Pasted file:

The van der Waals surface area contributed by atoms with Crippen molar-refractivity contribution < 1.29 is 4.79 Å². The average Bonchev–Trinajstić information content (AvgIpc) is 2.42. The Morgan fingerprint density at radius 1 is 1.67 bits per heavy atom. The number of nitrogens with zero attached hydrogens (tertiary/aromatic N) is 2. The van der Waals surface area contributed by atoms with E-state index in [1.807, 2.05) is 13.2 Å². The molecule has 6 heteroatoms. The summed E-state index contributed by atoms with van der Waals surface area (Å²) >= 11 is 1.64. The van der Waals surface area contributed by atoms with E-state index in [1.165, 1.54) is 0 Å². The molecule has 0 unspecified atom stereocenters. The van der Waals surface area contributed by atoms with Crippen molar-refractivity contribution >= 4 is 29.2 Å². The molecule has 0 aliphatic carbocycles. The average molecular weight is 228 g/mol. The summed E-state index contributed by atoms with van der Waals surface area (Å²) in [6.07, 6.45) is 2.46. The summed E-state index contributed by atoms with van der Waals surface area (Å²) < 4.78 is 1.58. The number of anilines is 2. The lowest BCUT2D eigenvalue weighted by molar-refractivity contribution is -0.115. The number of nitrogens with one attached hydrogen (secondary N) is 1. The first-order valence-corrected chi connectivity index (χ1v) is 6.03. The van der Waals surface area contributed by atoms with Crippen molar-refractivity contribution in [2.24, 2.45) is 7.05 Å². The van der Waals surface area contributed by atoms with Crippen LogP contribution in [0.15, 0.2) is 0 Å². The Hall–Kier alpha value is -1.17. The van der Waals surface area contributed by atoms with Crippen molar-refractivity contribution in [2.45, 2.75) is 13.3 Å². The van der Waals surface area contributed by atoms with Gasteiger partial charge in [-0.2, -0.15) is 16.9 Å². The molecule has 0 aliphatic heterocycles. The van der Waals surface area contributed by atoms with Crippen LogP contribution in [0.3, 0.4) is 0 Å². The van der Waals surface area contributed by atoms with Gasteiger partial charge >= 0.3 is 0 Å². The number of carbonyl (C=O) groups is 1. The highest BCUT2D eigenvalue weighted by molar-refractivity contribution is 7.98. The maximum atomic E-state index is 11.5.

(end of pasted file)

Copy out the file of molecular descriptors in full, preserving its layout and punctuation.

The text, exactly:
The van der Waals surface area contributed by atoms with Crippen molar-refractivity contribution < 1.29 is 4.79 Å². The average Bonchev–Trinajstić information content (AvgIpc) is 2.42. The Morgan fingerprint density at radius 1 is 1.67 bits per heavy atom. The number of nitrogens with zero attached hydrogens (tertiary/aromatic N) is 2. The van der Waals surface area contributed by atoms with E-state index in [1.807, 2.05) is 13.2 Å². The molecule has 6 heteroatoms. The summed E-state index contributed by atoms with van der Waals surface area (Å²) >= 11 is 1.64. The van der Waals surface area contributed by atoms with E-state index in [1.165, 1.54) is 0 Å². The molecule has 0 unspecified atom stereocenters. The van der Waals surface area contributed by atoms with Crippen molar-refractivity contribution >= 4 is 29.2 Å². The molecule has 0 aliphatic carbocycles. The average molecular weight is 228 g/mol. The summed E-state index contributed by atoms with van der Waals surface area (Å²) in [6.07, 6.45) is 2.46. The summed E-state index contributed by atoms with van der Waals surface area (Å²) < 4.78 is 1.58. The number of anilines is 2. The lowest BCUT2D eigenvalue weighted by molar-refractivity contribution is -0.115. The number of nitrogens with one attached hydrogen (secondary N) is 1. The first-order valence-corrected chi connectivity index (χ1v) is 6.03. The van der Waals surface area contributed by atoms with Crippen molar-refractivity contribution in [2.24, 2.45) is 7.05 Å². The van der Waals surface area contributed by atoms with Crippen LogP contribution in [0.15, 0.2) is 0 Å². The Hall–Kier alpha value is -1.17. The van der Waals surface area contributed by atoms with Crippen molar-refractivity contribution in [2.45, 2.75) is 13.3 Å². The van der Waals surface area contributed by atoms with Gasteiger partial charge in [-0.2, -0.15) is 16.9 Å². The molecule has 0 aliphatic heterocycles. The van der Waals surface area contributed by atoms with Crippen LogP contribution in [0.3, 0.4) is 0 Å². The van der Waals surface area contributed by atoms with Gasteiger partial charge >= 0.3 is 0 Å². The number of carbonyl (C=O) groups is 1. The highest BCUT2D eigenvalue weighted by molar-refractivity contribution is 7.98. The maximum atomic E-state index is 11.5.